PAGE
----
Integrated Fluid-Applied Air- and Water-Resistive Barrier Membranes and Accessories with Elements of the Building Enclosure

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August 9, 2021
By Bill Egan

Figure 1

Figure 1

Figure 1. An example of a penetration that has been made air- and watertight using a reinforcing mesh/fluid-applied material.

The primary element of the building enclosure that restricts air movement is referred to as an air-barrier material, which is used in conjunction with transitional components, known as accessories, to create an air-barrier system. The function of an air-barrier system is to reduce or restrict air movement between different building environments. While air barriers restrict air movement, water-resistive barriers resist liquid moisture that bypasses the exterior cladding and protect underlying building elements. Unlike a water-resistive barrier, which is continuous behind the exterior cladding, an air-barrier system provides continuity across the entire building enclosure and its elements. An air-barrier material may be on the exterior or interior of the building enclosure, with the location depending on factors such as design strategy and material type. The same material may be used as an air-resistive barrier and a water-resistive barrier, provided it meets all of the applicable performance and installation requirements for air as well as water resistance.

Building codes set forth the different performance requirements for air and water resistance. There are numerous approaches and products that can comply with one or, in some cases, both sets of criteria. Products that meet air and water resistance requirements are commonly referred to as an air- and water-resistive barrier (AWRB). Self-adhered membranes, concrete, spray foam, building wraps, integrated sheathings, sheet goods, thermal insulation board, and fluid-applied membranes are examples of products that, with supporting compliance data, may qualify as an air-barrier material, water-resistive barrier, or AWRB.

FLUID-APPLIED MEMBRANES

Fluid-applied materials that qualify as AWRBs are used behind a variety of claddings such as metal panels, brick, stone, stucco, high-pressure laminates, and exterior insulation and finish systems (EIFS). Some fluid-applied materials can also qualify and are used as flashings around rough openings, penetrations, and elsewhere. Fluid-applied materials form a membrane upon drying or curing, are often available as vapor-permeable or impermeable, and can be installed on many types of substrates.

Examples of accessory materials used in conjunction with fluid-applied materials to provide continuity of air or water resistance include reinforcing mesh, tapes, sealants, sheet goods, elastomeric materials, self-adhered membranes, extrusions, and foam products. Accessories may be available from the fluid-applied material manufacturer or another approved supplier. Some accessories will likely have to be obtained from sources other than the fluid-applied material manufacturer because a single supplier may not have all accessory material options available.
There are numerous items to consider when selecting and integrating the fluid-applied membrane with accessories and other building enclosure elements. These items can vary by project and should be based on identified needs, conditions, and design considerations. The following sections offer guidance and assistance for choosing accessories

SUBSTRATE

Accessories provide a transition from the fluid-applied membrane to one or more building enclosure elements or substrates that may include, but are not limited to, sheathing, wood, concrete, concrete masonry units, flashing, roofing, deck coating, waterproofing, damp-proofing, insulation, doors, windows, sealants, and deck membranes. Accessories commonly rely on adhesion to the substrate; therefore, to achieve intended performance, they must be compatible with all materials to which they connect, interface, and adhere. For a variety of reasons, all accessories may not necessarily function with all substrates or under all situations; therefore, compatibility should be confirmed for each unique substrate or condition through laboratory testing or field evaluation, or by consulting the manufacturer.

Exterior Cladding

Compatibility of the accessory with the exterior cladding is important because some accessories may not be suitable or recommended for use with all claddings or applications. For example, accessories are generally installed in concealed spaces behind the cladding and therefore are not subject to permanent weather exposure. However, in the case of an open-joint rainscreen cladding system, the accessory may be permanently weather-exposed. Consequently, there should be information that supports use of the accessory in this application.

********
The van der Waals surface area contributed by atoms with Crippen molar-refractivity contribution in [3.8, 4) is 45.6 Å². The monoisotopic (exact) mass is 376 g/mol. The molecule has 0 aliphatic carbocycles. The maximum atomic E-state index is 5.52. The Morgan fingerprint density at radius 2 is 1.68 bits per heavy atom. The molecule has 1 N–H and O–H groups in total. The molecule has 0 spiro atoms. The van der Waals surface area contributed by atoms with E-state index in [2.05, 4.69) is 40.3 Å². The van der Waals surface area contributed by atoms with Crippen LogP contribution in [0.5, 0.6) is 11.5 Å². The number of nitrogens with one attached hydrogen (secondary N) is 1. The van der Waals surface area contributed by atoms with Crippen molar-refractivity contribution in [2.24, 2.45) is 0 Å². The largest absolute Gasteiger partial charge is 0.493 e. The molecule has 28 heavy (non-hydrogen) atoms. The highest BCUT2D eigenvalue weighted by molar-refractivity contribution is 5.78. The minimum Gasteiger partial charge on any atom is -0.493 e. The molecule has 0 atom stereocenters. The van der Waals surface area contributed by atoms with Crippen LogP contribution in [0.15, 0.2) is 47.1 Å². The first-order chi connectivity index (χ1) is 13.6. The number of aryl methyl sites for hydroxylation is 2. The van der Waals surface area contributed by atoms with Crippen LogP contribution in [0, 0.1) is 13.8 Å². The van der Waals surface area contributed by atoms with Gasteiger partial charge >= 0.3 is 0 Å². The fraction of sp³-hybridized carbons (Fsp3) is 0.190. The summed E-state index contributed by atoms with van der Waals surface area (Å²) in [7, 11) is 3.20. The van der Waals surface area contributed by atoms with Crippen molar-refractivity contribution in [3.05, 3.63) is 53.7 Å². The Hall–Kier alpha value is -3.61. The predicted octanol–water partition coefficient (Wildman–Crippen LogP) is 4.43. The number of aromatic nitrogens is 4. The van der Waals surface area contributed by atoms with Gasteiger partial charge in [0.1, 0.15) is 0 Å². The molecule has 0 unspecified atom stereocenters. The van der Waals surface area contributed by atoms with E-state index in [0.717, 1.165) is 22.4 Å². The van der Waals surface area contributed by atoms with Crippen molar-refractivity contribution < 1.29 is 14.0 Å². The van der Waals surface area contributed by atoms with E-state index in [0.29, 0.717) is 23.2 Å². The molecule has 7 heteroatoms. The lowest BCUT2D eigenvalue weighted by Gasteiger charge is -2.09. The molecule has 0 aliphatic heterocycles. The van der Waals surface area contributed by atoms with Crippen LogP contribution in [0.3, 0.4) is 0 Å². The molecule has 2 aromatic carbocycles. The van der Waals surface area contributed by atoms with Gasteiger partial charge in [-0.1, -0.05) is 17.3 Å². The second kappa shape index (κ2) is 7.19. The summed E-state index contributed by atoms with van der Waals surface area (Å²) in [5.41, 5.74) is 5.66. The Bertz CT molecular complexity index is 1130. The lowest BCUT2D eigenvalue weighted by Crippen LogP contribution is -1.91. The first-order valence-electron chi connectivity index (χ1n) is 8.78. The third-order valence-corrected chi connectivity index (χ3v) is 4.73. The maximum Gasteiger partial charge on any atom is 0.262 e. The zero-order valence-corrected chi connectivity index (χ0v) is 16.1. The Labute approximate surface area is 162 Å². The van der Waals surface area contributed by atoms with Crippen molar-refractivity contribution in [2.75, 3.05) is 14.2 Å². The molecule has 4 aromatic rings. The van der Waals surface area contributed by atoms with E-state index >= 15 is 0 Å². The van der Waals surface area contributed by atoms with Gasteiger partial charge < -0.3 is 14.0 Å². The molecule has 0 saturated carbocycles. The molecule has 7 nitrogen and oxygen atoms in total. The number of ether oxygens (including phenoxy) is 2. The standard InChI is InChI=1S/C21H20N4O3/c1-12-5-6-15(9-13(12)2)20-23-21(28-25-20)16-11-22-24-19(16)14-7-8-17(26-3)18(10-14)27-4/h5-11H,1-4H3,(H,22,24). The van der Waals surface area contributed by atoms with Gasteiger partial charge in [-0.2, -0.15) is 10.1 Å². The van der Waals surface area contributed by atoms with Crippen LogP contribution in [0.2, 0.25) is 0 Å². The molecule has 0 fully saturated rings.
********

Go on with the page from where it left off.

Another example is an EIFS with drainage, which is generally adhesively fastened directly to the fluid-applied membrane. For this application, the accessory must be compatible with the fluid-applied material and the substrate or building element to which it will transition. Additionally, because the EIFS will be adhesively fastened over the accessory, the EIFS adhesive should also be compatible with the accessory surface.

ACCESSORY MATERIALS

Building codes, standards, and performance requirements are different for air and water resistance. Accessories should be suitable for the intended use and meet applicable requirements depending on whether the application is part of an air-barrier system, water-resistive barrier, or AWRB. Additionally, some accessory materials may meet the requirements for flashing, which often integrate with the AWRB and presents another selection consideration.

The overall installation of the accessory varies depending on material type and can impact the project from many perspectives. Examples of issues to consider are as follows:

  • Environmental: Some materials may have limitations or stipulations with regard to minimum application temperatures, ultraviolet exposure, substrate moisture content, or other issues. Depending on the project, these concerns may impact factors such as use, scheduling, and costs.
  • Support: In general, accessories require a solid support or backing due to imposed loads plus the accessories’ finite ability to bridge gaps and voids in the substrate itself or as it transitions from substrate to substrate. The ability of an accessory to bridge gaps or voids can differ by material type and may influence selection for a particular condition or detail. Manufacturers of accessories typically publish or can provide limitations in terms of allowable gaps or voids of a particular product, which can factor into material selection.
  • Installation methods: Depending on the material, accessories are installed by adhesives, mechanical attachment, trowel, spray, roller, or dispenser guns, or other methods. Installation needs to be in accordance with the manufacturers’ instructions and recommendations. The cost of the accessory as well as installation can vary widely from one type to another. This cost variation can be significant and therefore merits consideration. Additionally, some products may require a primer, entail multiple application steps, or involve a specific drying or curing period prior to installation of other building enclosure elements. As an example, accessories that do not require lengthy dry times may be preferable if there is a tight schedule and imminent desire to start installation of other building elements, such as the exterior cladding. Scheduling and sequencing can also play a role in the selection as accessories may need to be installed or integrated in a particular manner with the fluid-applied material and other substrates. If sequencing changes the intended installation process of the accessory, it should be confirmed that expected performance will not be affected by the method of installation.